Wednesday, November 20, 2013

Visual Diary: The Feather Fairy/ Perinbaba (1985) Juraj Jakubisko

By Olivia Maria Hărşan

Giulietta Masina (Federico Fellini's wife) is the protagonist of Juraj Jakubisko's adaptation of the Brother's Grimm short story Mother Hulda, published in 1812. Giulietta is mesmerising as expected and the costumes, true to Czech perfection, are flawless.

Friday, November 15, 2013

Fashion in Film: Radoslav Brzobohatý

By Olivia Maria Hărşan

Radoslav was a Czech actor who appeared mostly in television roles and on stage. However, he delivered some important film roles contributing to the prominence of New Czech Cinema, particularly through his performance in Karel Kachyňa's The Ear/ Ucho (1970).

A balanced combination between the coarseness of tweed vest with the softness of a salmon silk shirt.

The texture and cut of Radoslav's jacket here calls for a perfect screen shot.

Fashion in photography is also about the setting and surroundings. In this still (taken from the film 'The Ear', Radoslav is framed perfectly in the corner of the tiled room. The white and black square tiles emphasises the angular nature of his 60's suit.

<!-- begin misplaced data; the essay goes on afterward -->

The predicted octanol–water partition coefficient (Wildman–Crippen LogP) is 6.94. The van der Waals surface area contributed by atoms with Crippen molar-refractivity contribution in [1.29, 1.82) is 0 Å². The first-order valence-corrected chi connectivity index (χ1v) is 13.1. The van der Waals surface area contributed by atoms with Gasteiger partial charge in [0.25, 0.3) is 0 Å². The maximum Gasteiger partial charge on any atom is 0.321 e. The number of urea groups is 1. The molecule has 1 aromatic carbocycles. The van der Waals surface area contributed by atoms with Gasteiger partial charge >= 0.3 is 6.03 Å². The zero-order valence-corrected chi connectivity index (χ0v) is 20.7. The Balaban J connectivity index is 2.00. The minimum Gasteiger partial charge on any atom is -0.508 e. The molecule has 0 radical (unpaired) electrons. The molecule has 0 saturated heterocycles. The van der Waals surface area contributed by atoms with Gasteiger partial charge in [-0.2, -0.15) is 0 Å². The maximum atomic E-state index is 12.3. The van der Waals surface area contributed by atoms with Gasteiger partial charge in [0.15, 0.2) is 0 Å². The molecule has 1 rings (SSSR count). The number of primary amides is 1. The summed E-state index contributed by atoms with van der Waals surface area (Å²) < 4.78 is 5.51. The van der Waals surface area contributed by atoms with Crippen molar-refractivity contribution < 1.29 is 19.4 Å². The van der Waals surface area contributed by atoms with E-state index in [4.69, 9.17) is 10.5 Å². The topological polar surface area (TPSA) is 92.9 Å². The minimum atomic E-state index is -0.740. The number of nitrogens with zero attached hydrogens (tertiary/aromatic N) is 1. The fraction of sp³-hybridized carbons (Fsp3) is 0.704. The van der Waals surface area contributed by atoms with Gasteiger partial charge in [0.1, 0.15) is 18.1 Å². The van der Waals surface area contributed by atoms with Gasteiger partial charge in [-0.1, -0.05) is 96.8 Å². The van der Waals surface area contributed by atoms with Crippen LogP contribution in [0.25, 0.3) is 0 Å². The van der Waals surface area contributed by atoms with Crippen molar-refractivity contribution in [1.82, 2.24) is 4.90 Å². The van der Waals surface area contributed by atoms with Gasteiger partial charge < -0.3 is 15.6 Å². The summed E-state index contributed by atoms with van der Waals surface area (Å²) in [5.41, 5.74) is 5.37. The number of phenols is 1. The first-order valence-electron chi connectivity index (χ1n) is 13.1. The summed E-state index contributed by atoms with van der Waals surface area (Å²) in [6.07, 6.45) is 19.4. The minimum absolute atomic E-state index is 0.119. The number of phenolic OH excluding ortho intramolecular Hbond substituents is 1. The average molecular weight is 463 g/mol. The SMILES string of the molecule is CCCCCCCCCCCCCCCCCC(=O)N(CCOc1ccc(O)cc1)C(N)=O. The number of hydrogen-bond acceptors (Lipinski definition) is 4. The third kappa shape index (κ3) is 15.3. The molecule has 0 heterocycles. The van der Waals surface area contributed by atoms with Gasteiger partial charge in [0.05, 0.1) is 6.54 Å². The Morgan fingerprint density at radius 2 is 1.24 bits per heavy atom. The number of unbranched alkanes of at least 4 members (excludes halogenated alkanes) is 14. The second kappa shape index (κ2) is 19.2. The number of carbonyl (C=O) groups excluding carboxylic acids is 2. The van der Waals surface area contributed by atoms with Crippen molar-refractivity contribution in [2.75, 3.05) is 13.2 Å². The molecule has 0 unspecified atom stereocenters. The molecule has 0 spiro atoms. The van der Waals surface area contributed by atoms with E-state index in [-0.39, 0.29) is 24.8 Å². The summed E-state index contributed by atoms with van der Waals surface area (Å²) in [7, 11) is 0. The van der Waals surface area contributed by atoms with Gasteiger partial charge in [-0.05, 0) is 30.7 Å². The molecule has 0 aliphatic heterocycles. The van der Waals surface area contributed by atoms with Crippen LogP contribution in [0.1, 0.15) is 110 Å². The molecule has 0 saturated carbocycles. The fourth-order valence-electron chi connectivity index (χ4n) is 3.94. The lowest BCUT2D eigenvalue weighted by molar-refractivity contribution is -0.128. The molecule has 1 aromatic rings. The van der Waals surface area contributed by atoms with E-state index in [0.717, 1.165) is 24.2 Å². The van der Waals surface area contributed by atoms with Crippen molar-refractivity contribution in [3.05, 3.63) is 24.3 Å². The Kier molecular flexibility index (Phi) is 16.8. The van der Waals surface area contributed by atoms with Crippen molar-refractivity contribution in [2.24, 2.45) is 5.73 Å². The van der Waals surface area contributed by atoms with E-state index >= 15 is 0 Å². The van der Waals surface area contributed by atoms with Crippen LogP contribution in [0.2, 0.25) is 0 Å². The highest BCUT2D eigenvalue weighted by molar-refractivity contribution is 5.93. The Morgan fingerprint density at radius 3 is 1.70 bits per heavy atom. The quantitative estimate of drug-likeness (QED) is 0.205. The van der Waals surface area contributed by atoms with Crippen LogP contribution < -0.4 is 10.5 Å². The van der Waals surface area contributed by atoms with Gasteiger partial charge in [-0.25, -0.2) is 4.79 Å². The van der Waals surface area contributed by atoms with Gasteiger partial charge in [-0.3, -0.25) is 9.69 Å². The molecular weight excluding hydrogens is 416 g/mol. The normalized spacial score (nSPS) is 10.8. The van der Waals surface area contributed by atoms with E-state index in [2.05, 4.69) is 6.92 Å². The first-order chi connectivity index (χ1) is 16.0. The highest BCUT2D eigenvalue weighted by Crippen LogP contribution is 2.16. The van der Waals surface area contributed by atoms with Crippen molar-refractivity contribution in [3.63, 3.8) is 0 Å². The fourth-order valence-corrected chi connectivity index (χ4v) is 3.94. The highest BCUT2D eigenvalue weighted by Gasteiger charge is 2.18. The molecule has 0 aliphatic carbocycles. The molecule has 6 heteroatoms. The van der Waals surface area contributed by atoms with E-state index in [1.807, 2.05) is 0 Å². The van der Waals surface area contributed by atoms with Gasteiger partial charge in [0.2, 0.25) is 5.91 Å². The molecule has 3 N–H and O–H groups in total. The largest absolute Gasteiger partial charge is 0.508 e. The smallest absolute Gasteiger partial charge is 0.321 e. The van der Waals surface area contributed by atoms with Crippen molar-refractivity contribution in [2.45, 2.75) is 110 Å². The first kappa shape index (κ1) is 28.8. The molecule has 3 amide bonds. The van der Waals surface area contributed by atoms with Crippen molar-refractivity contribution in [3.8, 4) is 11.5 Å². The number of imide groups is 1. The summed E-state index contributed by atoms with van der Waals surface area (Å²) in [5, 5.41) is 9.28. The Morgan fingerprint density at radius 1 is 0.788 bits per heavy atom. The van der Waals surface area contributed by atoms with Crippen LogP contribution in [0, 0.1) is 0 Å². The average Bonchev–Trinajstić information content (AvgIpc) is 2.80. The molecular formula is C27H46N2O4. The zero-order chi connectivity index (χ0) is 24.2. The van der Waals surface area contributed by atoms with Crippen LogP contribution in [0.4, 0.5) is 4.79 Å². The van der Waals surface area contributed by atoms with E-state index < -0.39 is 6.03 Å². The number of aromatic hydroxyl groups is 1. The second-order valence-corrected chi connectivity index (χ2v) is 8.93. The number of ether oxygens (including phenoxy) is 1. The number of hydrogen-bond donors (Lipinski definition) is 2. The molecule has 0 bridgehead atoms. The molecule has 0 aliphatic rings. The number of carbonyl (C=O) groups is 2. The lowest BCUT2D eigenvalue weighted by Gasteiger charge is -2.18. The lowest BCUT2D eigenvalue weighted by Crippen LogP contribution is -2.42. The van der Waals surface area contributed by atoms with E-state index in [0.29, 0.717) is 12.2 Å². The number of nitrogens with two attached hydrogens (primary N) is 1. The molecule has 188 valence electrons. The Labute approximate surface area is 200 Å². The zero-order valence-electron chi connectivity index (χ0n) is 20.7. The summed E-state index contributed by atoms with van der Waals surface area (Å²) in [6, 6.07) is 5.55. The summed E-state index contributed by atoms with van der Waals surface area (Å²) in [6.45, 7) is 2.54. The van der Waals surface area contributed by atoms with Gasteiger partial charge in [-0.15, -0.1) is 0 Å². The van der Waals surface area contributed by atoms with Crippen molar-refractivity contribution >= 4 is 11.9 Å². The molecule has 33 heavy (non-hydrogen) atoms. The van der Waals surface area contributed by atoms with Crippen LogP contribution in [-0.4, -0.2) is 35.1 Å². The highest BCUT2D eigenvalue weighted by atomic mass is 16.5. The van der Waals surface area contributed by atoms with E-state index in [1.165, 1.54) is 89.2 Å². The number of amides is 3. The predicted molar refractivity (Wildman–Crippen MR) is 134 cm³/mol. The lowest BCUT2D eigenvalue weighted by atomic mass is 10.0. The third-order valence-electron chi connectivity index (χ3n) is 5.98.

Another still from 'The Ear'. The layers in this still work interestingly, beginning with the drawers in the foreground and moving to Radoslav in the middle and the female briefs behind him.

Wednesday, November 13, 2013

Visual Diary: Time of the Gypsies/ Dom za vešanje (1988) Emir Kusturica

By Olivia Maria Hărşan

If you are not familiar with Serbian filmmaker Emir Kusturica's work then think again. Johnny Depp fans will have seen the film Arizona Dream (1993) - well this is a Kusturica film. I remember watching Arizona Dream years and years ago and thinking... what the hell? It is a quirky film that deals with this narrative technique of concocting a perfect dose of magic with realism. Kusturica has a knack for the whimsical at the same extent as say... Michel Gondry does kitsch so well. But it did not begin with Arizona Dream per se. This fine line between the imaginary and the real is noticed in Kusturica's earlier films such as Do You Remember Dolly Bell?/Sjećaš li se Dolly Bell (1982). And might I add it is a very 'in vogue' topic of discussion within cinematic critical inquiry today, whereupon the question of where we separate the unexplained and the supernatural from reality, is often posed. Time of the Gypsies uses such critical elements to explore the life of a teenage Romani boy and the hardships he encounters on his journey to adulthood via the otherworldly powers he possesses.